Unveiling the Resilient Design and Essential Features of Power Distribution Units for Uncompromising Military Applications

Power Distribution Units (PDUs) are configurable power switches used in larger military platforms for airborne, naval, and vehicle applications. Their primary purpose is the protection of platform wiring, as faults occurring in battle or regular operation can cause shorts in wiring harnesses if left unprotected, leading to exorbitant repair efforts. Modern solid-state PDUs have finely adjustable current limits and can eliminate any noxious fumes from smoldering electronic components from an equipment fault. They can also monitor any local power system failures to report these anomalies to the mission commander, who may be a manned or remote unmanned aerial vehicle (UAV) pilot.

Since solid-state PDUs are the more reliable replacements for mechanical circuit breakers, they must also be capable of surviving electrical transients from generators, loads, and lightning attachments that conventional breakers could easily survive.

Military airborne platforms have power systems documented in MIL-STD-704, although some must follow the FAA’s DO-160. These standards cover AC single-phase and three-phase buses as well as 28V- and 270V DC power buses. MIL-STD-704 specifies that normal transients can range from 12V to 50V for “28Vdc” buses and 220V to 320V for “270Vdc” buses. The PDU input range must be at least this wide to allow these transients through without damaging the electronic switches inside the PDU. These normal transients will be passed through to the downstream equipment, which must also be able to survive them. Clamping these transients with varistors is not allowed, as line impedances can be quite low.

Land-based vehicle platforms have power systems that adhere to a different specification called MIL-STD-1275, which covers 28V systems that usually have a battery connected. The normal transients from a MIL-STD-1275 power buss can range from 12V for the initial engagement surge up to 100V for surges that occur when an unclamped generator rectifier is driving a dead or disconnected battery, a scenario often called “load dump.” All equipment on such busses must be tolerant of 100V, as this situation may occur any time a battery suddenly fails during the mission, leaving the system running only on the generator. Clamping of voltage spikes is allowed since the power bus impedance is higher. In addition, sufficient lightning protection must survive at least the induced transients from nearby lightning attachment events. Lightning resistance is very similar in DO-160, Section 22, and MIL-STD-461, Method CS117.

Input capacitance is also essential to a suitable power distribution system. Excessive capacitance like that required for holdup during power interrupt events is not required. Still, a certain amount of capacitance can significantly help maintain the stability of downstream DC/DC regulators. When impedances are higher because of longer DC input cable runs in more prominent platforms, this upstream impedance can be higher than that of a downstream DC/DC regulator, which can cause instability and subsequent failure of EMI scans. Having this input capacitance in the PDU can reduce the effective upstream impedance of the power system, helping to stabilize all DC/DC regulators on that DC bus.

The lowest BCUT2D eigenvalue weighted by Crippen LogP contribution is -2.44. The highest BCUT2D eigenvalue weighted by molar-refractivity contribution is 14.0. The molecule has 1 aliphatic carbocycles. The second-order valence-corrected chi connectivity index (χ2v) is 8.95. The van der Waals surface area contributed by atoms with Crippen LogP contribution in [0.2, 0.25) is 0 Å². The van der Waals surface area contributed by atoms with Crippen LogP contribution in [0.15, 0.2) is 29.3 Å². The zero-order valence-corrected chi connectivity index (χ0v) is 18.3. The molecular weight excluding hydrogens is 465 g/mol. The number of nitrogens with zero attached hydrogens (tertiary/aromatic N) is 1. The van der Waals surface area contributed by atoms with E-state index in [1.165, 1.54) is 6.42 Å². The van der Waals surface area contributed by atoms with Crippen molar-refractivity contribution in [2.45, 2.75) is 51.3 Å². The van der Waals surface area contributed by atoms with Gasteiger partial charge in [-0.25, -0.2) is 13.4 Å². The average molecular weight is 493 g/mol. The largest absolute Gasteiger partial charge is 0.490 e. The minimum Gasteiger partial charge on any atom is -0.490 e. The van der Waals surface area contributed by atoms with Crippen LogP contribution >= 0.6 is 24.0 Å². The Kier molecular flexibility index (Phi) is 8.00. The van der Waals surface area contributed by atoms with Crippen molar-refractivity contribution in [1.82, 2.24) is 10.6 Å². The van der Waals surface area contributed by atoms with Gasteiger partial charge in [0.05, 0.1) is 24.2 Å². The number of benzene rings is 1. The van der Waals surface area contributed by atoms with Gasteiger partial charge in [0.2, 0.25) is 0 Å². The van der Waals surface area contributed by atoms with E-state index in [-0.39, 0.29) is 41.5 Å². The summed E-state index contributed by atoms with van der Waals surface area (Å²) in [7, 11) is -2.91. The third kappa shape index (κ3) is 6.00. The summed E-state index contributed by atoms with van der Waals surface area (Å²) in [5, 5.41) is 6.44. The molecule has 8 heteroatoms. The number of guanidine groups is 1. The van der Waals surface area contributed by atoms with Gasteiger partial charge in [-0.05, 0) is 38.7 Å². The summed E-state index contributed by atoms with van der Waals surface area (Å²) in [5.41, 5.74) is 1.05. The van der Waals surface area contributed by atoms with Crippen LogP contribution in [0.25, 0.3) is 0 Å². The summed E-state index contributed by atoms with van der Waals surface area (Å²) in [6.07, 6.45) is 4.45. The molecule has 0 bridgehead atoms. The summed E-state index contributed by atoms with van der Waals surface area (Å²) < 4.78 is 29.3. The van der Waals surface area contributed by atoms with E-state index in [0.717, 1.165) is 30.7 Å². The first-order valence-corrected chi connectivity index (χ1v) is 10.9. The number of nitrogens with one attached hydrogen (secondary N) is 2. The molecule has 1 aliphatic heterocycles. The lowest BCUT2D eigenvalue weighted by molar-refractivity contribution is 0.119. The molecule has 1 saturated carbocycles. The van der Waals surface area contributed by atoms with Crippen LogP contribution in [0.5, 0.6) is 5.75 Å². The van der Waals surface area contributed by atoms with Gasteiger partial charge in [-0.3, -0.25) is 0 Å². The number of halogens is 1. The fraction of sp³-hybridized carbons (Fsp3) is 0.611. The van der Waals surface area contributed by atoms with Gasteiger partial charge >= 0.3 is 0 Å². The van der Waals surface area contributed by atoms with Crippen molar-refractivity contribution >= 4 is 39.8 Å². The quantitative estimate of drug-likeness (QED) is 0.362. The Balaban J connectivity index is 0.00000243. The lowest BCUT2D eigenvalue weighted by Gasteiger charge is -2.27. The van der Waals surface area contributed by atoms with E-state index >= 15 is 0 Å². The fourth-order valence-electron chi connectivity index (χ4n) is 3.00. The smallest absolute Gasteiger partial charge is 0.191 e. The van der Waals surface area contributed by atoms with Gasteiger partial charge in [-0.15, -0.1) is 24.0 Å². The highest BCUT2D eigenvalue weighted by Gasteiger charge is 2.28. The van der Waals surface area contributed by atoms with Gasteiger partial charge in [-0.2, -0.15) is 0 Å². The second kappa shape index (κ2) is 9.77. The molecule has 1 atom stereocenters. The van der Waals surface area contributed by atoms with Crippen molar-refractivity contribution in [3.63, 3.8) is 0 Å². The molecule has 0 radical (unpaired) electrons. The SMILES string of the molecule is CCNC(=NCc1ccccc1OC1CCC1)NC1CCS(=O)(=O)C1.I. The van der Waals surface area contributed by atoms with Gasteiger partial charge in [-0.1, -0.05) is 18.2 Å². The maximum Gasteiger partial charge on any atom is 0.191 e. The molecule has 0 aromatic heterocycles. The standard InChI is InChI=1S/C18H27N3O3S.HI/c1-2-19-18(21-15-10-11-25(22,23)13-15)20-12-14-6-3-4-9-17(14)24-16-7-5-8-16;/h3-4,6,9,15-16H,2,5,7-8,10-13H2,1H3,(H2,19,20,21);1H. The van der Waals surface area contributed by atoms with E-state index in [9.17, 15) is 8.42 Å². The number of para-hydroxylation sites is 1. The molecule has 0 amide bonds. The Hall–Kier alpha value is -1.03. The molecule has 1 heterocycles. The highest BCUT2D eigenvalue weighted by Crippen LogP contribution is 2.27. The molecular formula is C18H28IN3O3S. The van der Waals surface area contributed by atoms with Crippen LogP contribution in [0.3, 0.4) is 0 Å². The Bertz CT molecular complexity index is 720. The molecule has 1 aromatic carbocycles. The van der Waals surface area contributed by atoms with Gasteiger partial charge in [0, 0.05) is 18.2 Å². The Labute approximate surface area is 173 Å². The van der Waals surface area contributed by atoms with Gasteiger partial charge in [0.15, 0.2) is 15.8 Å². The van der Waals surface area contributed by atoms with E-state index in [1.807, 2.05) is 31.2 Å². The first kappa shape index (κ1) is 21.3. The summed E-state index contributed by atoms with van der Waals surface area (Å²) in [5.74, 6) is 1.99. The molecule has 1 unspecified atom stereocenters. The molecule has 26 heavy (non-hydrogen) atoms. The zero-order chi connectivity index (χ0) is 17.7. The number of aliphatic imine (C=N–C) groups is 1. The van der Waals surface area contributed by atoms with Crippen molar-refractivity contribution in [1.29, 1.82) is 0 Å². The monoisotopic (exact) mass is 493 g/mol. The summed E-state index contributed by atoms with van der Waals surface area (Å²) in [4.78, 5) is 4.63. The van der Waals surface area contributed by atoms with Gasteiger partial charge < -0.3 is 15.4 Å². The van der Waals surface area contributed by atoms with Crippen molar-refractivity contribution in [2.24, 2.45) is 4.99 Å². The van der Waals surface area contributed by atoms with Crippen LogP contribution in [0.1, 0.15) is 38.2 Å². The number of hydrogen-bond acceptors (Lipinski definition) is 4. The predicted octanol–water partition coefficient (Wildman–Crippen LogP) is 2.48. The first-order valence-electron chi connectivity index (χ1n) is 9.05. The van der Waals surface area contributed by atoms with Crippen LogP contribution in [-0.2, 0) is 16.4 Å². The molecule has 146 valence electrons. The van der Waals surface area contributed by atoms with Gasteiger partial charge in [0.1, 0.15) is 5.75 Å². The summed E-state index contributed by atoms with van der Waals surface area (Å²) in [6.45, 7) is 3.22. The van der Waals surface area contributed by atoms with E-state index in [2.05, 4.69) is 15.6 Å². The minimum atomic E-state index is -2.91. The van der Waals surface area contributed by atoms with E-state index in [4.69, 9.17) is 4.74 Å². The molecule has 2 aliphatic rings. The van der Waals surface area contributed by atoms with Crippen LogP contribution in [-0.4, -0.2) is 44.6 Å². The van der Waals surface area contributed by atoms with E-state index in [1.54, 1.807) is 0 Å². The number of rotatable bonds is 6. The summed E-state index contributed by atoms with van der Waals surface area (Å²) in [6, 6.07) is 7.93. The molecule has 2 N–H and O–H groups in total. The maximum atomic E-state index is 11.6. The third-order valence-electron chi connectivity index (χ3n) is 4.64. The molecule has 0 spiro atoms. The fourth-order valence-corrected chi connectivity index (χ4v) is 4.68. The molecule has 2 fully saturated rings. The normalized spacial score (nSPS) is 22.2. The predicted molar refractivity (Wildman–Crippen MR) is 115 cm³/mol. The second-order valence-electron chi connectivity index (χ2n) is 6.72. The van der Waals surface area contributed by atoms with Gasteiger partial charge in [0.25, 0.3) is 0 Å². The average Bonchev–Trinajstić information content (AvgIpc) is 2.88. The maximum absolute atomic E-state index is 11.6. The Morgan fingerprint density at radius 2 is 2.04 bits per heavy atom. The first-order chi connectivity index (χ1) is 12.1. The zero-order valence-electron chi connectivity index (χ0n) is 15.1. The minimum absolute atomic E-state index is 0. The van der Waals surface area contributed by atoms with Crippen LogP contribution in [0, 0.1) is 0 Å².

The discussion around power distribution units for military and aerospace applications underscores the critical need for reliability and resilience in these specialized systems. The challenges posed by electrical transients in various scenarios, be they from generators, loads, or lightning strikes, necessitate a level of durability that surpasses conventional breaker capabilities. With their distinct operational environments, military, airborne, maritime, and land-based vehicle platforms require PDUs that can endure and excel under extreme conditions. Input capacitance is crucial in crafting an effective power distribution system. In essence, the intricate interplay of these elements underscores the importance of robust, mission-critical power solutions in the military and aerospace domain, ensuring the seamless flow of power in the most demanding scenarios.

Milpower Source Inc.

P.O. Box 810
7 Field Lane
Belmont, NH 03220
United States

P: (603) 267-8865

This email address is being protected from spambots. You need JavaScript enabled to view it.

Conflict Mineral Policy

Created by Mark Media Group